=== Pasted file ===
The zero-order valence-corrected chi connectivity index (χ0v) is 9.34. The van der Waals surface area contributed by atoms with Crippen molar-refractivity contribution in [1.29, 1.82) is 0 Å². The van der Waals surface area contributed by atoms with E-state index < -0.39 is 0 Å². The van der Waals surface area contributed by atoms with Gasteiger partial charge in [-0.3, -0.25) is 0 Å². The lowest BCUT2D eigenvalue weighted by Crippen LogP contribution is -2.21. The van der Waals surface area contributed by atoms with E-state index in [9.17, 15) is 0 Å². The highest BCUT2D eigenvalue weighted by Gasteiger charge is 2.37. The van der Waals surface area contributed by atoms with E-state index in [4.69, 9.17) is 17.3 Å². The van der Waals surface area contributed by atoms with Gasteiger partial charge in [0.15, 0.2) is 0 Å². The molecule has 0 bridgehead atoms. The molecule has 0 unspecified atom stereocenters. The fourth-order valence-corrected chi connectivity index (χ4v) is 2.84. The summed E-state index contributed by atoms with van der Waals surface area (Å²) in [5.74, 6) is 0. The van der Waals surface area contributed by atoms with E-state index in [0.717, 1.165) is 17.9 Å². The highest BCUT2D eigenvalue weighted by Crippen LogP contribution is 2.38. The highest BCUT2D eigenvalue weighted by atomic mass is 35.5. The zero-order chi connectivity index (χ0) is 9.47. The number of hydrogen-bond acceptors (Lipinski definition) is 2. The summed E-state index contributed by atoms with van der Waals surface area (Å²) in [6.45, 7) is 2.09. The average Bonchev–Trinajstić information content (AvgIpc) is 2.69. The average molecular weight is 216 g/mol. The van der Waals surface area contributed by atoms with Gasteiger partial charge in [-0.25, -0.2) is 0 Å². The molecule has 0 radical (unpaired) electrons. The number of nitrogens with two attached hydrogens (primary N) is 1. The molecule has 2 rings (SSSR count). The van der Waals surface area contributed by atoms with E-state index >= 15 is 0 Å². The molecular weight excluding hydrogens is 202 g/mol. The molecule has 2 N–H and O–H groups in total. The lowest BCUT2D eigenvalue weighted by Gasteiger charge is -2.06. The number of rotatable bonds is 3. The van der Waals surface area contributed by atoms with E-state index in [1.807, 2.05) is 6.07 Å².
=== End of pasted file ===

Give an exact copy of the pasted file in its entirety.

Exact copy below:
The zero-order valence-corrected chi connectivity index (χ0v) is 9.34. The van der Waals surface area contributed by atoms with Crippen molar-refractivity contribution in [1.29, 1.82) is 0 Å². The van der Waals surface area contributed by atoms with E-state index < -0.39 is 0 Å². The van der Waals surface area contributed by atoms with Gasteiger partial charge in [-0.3, -0.25) is 0 Å². The lowest BCUT2D eigenvalue weighted by Crippen LogP contribution is -2.21. The van der Waals surface area contributed by atoms with E-state index in [9.17, 15) is 0 Å². The highest BCUT2D eigenvalue weighted by Gasteiger charge is 2.37. The van der Waals surface area contributed by atoms with E-state index in [4.69, 9.17) is 17.3 Å². The van der Waals surface area contributed by atoms with Gasteiger partial charge in [0.15, 0.2) is 0 Å². The molecule has 0 bridgehead atoms. The molecule has 0 unspecified atom stereocenters. The fourth-order valence-corrected chi connectivity index (χ4v) is 2.84. The summed E-state index contributed by atoms with van der Waals surface area (Å²) in [5.74, 6) is 0. The van der Waals surface area contributed by atoms with E-state index in [0.717, 1.165) is 17.9 Å². The highest BCUT2D eigenvalue weighted by Crippen LogP contribution is 2.38. The highest BCUT2D eigenvalue weighted by atomic mass is 35.5. The zero-order chi connectivity index (χ0) is 9.47. The number of hydrogen-bond acceptors (Lipinski definition) is 2. The summed E-state index contributed by atoms with van der Waals surface area (Å²) in [6.45, 7) is 2.09. The average Bonchev–Trinajstić information content (AvgIpc) is 2.69. The average molecular weight is 216 g/mol. The van der Waals surface area contributed by atoms with Gasteiger partial charge in [-0.25, -0.2) is 0 Å². The molecule has 0 radical (unpaired) electrons. The number of nitrogens with two attached hydrogens (primary N) is 1. The molecule has 2 rings (SSSR count). The van der Waals surface area contributed by atoms with E-state index >= 15 is 0 Å². The molecular weight excluding hydrogens is 202 g/mol. The molecule has 2 N–H and O–H groups in total. The lowest BCUT2D eigenvalue weighted by Gasteiger charge is -2.06. The number of rotatable bonds is 3. The van der Waals surface area contributed by atoms with E-state index in [1.807, 2.05) is 6.07 Å².